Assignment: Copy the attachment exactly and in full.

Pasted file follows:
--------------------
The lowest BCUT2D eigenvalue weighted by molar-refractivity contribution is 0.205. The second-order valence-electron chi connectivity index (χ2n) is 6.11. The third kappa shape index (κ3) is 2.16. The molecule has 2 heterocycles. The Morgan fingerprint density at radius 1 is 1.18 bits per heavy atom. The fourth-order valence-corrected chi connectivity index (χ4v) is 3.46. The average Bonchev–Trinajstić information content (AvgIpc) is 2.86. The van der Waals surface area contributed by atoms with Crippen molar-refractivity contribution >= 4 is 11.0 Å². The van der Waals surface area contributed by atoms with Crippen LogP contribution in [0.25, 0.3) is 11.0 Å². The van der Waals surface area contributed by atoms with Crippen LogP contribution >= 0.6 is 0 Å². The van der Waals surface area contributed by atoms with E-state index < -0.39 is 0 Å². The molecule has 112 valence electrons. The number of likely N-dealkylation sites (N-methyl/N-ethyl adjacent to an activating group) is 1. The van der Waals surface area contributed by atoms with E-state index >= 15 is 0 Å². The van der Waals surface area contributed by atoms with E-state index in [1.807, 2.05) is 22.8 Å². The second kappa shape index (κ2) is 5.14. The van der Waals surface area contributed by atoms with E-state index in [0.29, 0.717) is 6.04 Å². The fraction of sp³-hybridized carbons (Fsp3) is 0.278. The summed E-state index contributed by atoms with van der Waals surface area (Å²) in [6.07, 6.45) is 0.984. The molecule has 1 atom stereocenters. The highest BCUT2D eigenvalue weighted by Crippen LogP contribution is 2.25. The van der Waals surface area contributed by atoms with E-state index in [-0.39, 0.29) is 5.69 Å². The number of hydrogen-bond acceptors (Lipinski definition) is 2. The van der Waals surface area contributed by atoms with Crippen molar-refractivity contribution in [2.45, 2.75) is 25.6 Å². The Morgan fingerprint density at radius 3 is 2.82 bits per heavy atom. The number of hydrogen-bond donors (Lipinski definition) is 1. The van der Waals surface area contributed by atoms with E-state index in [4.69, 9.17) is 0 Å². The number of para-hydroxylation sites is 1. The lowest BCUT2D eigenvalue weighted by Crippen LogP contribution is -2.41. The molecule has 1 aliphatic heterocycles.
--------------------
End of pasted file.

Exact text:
The lowest BCUT2D eigenvalue weighted by molar-refractivity contribution is 0.205. The second-order valence-electron chi connectivity index (χ2n) is 6.11. The third kappa shape index (κ3) is 2.16. The molecule has 2 heterocycles. The Morgan fingerprint density at radius 1 is 1.18 bits per heavy atom. The fourth-order valence-corrected chi connectivity index (χ4v) is 3.46. The average Bonchev–Trinajstić information content (AvgIpc) is 2.86. The van der Waals surface area contributed by atoms with Crippen molar-refractivity contribution >= 4 is 11.0 Å². The van der Waals surface area contributed by atoms with Crippen LogP contribution in [0.25, 0.3) is 11.0 Å². The van der Waals surface area contributed by atoms with Crippen LogP contribution >= 0.6 is 0 Å². The van der Waals surface area contributed by atoms with E-state index < -0.39 is 0 Å². The molecule has 112 valence electrons. The number of likely N-dealkylation sites (N-methyl/N-ethyl adjacent to an activating group) is 1. The van der Waals surface area contributed by atoms with E-state index >= 15 is 0 Å². The van der Waals surface area contributed by atoms with E-state index in [1.807, 2.05) is 22.8 Å². The second kappa shape index (κ2) is 5.14. The van der Waals surface area contributed by atoms with E-state index in [0.29, 0.717) is 6.04 Å². The fraction of sp³-hybridized carbons (Fsp3) is 0.278. The summed E-state index contributed by atoms with van der Waals surface area (Å²) in [6.07, 6.45) is 0.984. The molecule has 1 atom stereocenters. The highest BCUT2D eigenvalue weighted by Crippen LogP contribution is 2.25. The van der Waals surface area contributed by atoms with E-state index in [-0.39, 0.29) is 5.69 Å². The number of hydrogen-bond acceptors (Lipinski definition) is 2. The van der Waals surface area contributed by atoms with Crippen molar-refractivity contribution in [2.45, 2.75) is 25.6 Å². The Morgan fingerprint density at radius 3 is 2.82 bits per heavy atom. The number of hydrogen-bond donors (Lipinski definition) is 1. The van der Waals surface area contributed by atoms with E-state index in [4.69, 9.17) is 0 Å². The number of para-hydroxylation sites is 1. The lowest BCUT2D eigenvalue weighted by Crippen LogP contribution is -2.41. The molecule has 1 aliphatic heterocycles.